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Longman Dictionary of Contemporary English

die

I.verb
COLLOCATIONS FROM OTHER ENTRIES
a custom dies out/disappears (=gradually stops being done)
▪ Sometimes the streets are decorated with flower petals, although this custom is dying out.
a dying breed (=not many exist anymore)
▪ Real cowboys are a dying breed .
a fire dies down (=it burns less strongly)
▪ The fire slowly died down.
a flame dies down (=burns less strongly)
▪ By evening, the flames had gradually died down.
a sound dies away (=stops gradually)
▪ I listened until the sound had died away completely.
die casting
die in exile
▪ He never returned to his own country, but died in exile.
die in poverty
▪ His art was not appreciated and he died in poverty.
die of shockinformal (= be very surprised)
▪ I nearly died of shock when I saw Helen at the door.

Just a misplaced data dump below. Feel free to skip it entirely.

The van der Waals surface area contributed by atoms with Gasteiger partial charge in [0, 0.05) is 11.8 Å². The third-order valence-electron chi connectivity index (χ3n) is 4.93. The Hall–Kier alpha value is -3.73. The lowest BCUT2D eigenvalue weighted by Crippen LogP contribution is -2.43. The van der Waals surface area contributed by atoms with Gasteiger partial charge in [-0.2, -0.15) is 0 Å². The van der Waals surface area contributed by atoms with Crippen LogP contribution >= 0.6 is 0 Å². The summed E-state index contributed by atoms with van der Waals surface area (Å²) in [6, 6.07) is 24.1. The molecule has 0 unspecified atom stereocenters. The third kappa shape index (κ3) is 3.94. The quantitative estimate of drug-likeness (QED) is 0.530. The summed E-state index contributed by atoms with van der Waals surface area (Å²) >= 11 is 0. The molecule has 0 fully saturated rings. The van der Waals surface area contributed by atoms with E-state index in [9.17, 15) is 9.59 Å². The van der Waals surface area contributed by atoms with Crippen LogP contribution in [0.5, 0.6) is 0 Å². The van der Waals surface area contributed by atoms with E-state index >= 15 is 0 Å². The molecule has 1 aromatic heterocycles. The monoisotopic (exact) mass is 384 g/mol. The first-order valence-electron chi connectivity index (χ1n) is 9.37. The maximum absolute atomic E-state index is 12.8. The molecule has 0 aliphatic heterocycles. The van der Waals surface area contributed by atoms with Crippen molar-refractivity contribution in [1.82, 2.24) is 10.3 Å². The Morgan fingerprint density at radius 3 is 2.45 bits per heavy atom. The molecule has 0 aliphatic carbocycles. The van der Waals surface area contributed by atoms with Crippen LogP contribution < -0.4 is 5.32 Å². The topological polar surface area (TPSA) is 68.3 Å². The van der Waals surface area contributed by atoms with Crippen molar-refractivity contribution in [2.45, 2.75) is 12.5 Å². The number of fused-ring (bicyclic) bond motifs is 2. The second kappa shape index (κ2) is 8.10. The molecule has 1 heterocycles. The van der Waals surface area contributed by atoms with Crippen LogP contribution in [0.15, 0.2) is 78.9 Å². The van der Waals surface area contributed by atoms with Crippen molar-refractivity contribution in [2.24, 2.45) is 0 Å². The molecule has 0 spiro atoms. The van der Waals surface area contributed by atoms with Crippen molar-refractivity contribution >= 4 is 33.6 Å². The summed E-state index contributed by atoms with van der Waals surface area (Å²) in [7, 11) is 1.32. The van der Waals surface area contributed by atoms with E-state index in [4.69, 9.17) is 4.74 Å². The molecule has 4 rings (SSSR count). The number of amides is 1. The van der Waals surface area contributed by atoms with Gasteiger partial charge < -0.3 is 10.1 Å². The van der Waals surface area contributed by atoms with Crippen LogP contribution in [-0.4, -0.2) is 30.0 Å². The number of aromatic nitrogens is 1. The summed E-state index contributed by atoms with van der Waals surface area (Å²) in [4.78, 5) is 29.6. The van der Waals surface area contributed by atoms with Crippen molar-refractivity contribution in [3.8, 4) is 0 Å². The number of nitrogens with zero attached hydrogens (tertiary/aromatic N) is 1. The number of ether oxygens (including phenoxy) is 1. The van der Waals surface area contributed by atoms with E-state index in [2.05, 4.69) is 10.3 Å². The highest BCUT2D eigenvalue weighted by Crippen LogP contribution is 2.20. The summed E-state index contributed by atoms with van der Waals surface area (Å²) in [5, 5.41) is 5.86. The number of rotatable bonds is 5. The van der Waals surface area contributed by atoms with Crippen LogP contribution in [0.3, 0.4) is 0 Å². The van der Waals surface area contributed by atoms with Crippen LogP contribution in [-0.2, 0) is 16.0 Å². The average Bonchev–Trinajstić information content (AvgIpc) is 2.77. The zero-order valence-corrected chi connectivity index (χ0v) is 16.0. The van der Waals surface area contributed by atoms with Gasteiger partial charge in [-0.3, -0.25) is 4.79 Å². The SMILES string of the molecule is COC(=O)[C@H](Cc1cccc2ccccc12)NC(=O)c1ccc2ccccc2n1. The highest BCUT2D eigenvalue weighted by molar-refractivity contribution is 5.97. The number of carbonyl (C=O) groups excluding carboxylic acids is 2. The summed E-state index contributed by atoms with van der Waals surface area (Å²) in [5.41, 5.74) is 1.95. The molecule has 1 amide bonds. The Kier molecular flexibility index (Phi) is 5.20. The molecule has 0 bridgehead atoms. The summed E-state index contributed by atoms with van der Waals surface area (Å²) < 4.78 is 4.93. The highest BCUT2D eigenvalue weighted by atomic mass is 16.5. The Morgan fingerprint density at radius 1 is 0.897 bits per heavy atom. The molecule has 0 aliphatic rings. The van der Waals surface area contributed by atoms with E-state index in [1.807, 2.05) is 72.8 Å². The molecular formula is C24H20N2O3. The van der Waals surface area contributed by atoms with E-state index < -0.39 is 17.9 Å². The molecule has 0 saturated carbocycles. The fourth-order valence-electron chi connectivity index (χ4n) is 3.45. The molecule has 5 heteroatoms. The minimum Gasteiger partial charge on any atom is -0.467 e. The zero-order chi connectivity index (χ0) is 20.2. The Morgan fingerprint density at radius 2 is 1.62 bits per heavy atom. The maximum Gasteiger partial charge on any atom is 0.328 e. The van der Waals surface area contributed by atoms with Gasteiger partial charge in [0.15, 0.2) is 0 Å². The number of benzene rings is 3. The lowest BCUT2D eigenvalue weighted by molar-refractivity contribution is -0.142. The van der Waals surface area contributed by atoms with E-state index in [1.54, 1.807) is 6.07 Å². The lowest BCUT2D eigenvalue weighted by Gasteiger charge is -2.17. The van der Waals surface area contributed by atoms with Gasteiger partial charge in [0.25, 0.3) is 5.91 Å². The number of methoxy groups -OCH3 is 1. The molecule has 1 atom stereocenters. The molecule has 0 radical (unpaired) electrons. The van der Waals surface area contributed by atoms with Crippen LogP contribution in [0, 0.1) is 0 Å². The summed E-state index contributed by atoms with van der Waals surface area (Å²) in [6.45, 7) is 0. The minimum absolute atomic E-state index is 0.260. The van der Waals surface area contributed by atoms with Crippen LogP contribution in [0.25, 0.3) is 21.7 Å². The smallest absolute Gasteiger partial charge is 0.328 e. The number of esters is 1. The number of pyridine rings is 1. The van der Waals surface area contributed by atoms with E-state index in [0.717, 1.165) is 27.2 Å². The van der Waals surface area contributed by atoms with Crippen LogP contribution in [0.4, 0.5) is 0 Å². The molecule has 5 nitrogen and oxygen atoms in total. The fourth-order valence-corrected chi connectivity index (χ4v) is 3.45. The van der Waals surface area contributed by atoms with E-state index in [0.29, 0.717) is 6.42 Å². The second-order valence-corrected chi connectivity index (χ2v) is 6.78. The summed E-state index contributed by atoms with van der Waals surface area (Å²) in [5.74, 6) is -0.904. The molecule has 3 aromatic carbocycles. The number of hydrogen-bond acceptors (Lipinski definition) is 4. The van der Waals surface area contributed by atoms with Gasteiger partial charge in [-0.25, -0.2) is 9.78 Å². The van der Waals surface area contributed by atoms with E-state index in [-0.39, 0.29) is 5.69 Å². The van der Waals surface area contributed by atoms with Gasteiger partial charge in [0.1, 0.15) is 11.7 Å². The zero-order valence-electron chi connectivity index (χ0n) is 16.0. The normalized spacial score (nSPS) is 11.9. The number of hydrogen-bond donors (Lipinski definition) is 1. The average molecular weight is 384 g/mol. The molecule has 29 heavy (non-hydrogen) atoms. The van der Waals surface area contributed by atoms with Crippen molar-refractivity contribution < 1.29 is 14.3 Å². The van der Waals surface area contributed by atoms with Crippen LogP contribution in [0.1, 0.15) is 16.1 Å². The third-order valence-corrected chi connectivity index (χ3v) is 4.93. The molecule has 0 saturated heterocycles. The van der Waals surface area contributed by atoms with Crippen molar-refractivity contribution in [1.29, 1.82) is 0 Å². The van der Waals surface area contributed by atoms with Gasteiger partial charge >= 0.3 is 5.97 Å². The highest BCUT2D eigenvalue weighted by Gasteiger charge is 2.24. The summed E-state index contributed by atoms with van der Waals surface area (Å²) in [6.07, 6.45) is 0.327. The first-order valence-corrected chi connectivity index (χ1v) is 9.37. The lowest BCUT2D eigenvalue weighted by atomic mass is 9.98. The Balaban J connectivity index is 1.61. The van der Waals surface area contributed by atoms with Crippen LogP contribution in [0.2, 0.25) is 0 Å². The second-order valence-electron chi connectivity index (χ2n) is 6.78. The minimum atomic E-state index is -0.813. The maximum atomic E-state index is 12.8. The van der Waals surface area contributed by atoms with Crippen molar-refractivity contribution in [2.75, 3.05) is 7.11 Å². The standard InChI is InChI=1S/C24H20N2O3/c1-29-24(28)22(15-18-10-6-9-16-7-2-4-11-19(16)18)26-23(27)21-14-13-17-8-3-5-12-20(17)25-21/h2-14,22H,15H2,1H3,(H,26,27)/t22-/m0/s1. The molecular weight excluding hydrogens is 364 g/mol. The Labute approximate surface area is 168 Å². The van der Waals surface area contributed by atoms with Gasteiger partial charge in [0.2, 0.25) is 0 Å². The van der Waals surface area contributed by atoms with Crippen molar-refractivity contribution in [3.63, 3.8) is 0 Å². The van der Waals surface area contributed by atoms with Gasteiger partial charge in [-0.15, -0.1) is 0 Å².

die of/from hunger
▪ Thousands of people are dying from hunger every day.
die of/from natural causes (=die of illness, old age etc, not because of an accident or crime)
▪ He died from natural causes, believed to be a heart attack.
died of cancer
▪ He died of cancer last month.
died of thirst
▪ Many of the animals had died of thirst.
sb’s last/final/dying wish
▪ Her last wish was to be buried in her husband’s grave.
the dead and injured/wounded/dying
▪ Most of the dead and injured had been passengers on the bus.
the excitement dies down (=people stop feeling excited)
▪ The excitement after last month's elections is beginning to die down.
the laughter dies (down) (=stops)
▪ The laughter died instantly as Robert walked in.
the wind drops/dies down (=becomes less strong)
▪ The wind had dropped a little.
COLLOCATIONS FROM CORPUS
■ ADVERB
away
▪ The excitement died away and the crowd began to drift off down the side streets.
▪ And now the uproar that he had finally raised was dying away, and a gratifying silence was descending once again.
▪ Air pumped in as the warning sirens died away.
▪ The wind died away completely, and we were left motionless as the fog rolled in.
▪ Fenn froze, shoulders hunched, until the reverberations died away.
▪ The tumult died away, and presently Moon-Watcher could hear the sound of a body being dragged over rocks.
▪ You can see that the flames are dying away.